The healthmatters blog; commentary, observation and review
People in the UK are underestimating the cost of elderly care by £7bn[i] every year, according to research from Scottish Widows’ independent think tank, the Centre for the Modern Family. On average, UK adults estimate that residential care would cost £549 a week – when in reality it costs on average £866 for a place in a nursing home – leaving a shortfall of £317 every week[ii].
More worryingly, the deficit could be significantly higher in reality, since one in four (25%) people admit they have no idea how they would cover these costs for themselves or a relative. Only 15% of people are saving money on a monthly basis to pay for their own care when the time comes, and almost half (49%) say they avoid thinking about the issue because it makes them feel stressed. With an ageing population and growing care costs, the nation could be facing a care funding crisis.
Families footing the bill
Instead, half (49%) of UK adults say they will have to rely on a relative to help them cover the costs. This could leave families in a difficult financial situation, particularly as more than four in ten (42%) people have £2,000 or less in life savings to fall back on, meaning they could only cover the cost of care for a maximum of two-and-a-half weeks.
Half (50%) of UK adults believe the responsibility of helping parents to pay for care should be shared between siblings. However, almost half (48%) of those over the age of 55 still haven’t discussed who will take on this responsibility in their family. With more than nine out of ten (92%) people not saving anything to help their parents or other older relatives, this could lead to a significant shortfall in support, particularly as people estimate they could only afford to spend £69 a week on care for their parents.
A lack of understanding of the benefits system could also be problematic for many. Almost one in four people (24%) claim they would need, or expect, to rely entirely on state support, but two in five (42%) admit they don’t actually understand what benefits – both practical and financial – they would be entitled to.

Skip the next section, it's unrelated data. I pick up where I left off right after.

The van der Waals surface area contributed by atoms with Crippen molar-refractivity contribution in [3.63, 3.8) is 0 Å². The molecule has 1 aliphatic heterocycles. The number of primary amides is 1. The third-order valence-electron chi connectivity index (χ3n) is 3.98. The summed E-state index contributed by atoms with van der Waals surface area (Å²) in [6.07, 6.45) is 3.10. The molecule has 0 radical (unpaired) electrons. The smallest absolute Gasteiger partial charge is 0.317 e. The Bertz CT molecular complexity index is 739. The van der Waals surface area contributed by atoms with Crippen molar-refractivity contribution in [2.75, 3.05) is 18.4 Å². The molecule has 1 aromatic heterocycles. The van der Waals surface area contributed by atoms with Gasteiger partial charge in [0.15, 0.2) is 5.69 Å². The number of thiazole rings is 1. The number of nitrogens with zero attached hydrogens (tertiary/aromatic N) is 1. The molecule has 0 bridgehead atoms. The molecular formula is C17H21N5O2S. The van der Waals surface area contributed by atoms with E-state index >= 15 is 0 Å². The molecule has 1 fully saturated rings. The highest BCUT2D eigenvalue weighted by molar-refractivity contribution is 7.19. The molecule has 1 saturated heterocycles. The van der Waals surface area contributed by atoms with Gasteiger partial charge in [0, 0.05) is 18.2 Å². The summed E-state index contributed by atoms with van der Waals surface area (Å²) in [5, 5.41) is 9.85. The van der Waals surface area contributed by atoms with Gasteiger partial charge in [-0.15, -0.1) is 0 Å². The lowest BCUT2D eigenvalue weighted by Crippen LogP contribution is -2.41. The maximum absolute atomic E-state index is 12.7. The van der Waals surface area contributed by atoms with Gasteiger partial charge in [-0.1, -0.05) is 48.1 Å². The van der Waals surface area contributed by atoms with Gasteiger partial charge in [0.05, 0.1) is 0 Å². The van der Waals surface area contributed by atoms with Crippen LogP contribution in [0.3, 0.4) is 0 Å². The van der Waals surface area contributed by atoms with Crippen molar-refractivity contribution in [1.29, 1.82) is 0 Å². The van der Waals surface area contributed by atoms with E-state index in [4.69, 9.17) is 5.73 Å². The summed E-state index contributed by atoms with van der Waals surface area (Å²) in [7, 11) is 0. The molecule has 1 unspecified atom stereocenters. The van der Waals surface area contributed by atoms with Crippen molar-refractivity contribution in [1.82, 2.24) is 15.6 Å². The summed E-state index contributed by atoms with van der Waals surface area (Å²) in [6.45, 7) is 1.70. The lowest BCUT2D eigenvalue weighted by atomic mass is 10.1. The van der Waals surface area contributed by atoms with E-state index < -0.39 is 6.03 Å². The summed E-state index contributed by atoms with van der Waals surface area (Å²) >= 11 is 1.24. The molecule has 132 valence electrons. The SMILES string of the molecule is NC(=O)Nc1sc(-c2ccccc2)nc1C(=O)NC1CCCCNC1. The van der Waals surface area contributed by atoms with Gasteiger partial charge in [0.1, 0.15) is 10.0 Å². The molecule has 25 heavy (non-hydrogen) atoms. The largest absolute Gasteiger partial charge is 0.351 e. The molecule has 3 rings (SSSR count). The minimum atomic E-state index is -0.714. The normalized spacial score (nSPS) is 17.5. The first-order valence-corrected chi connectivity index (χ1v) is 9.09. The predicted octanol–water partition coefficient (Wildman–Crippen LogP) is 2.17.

An over-reliance on relatives to provide financial support already has a significant impact on families. Almost one quarter (23%) of those caring for a family member say it has put a strain on their finances. One in ten (12%) have been forced to make sacrifices to cover the cost of care for themselves or a relative, with a quarter (24%) of those people making major adjustments such as re-mortgaging their house. A similar proportion (22%) have been forced to make a moderate sacrifice such as taking on a second job to cover the costs.
Supporting relatives practically and financially also puts emotional strain on families. Of those providing care, four in five (80%) say it has had an effect on them, with more than a quarter (27%) admitting it has put a strain on their close relationships. Although women are more likely to say they have less time to themselves (48%) than men (34%) when caring for a relative, men (30%) are more likely to feel their family relationships have been impacted than women (23%).
Jane Curtis, Chair of the Centre for the Modern Family and non-exec director of Lloyds Banking Group Insurance, said: “The number of people in care in the UK will almost double by 2035. Our research shows that an over-reliance on relatives and the state could put families in serious financial difficulty. It can seem difficult to know how to prepare for the future, but to avoid a financial care crisis we all need to have an honest discussion on later life care as early as possible so no one is left footing a bill they can’t afford.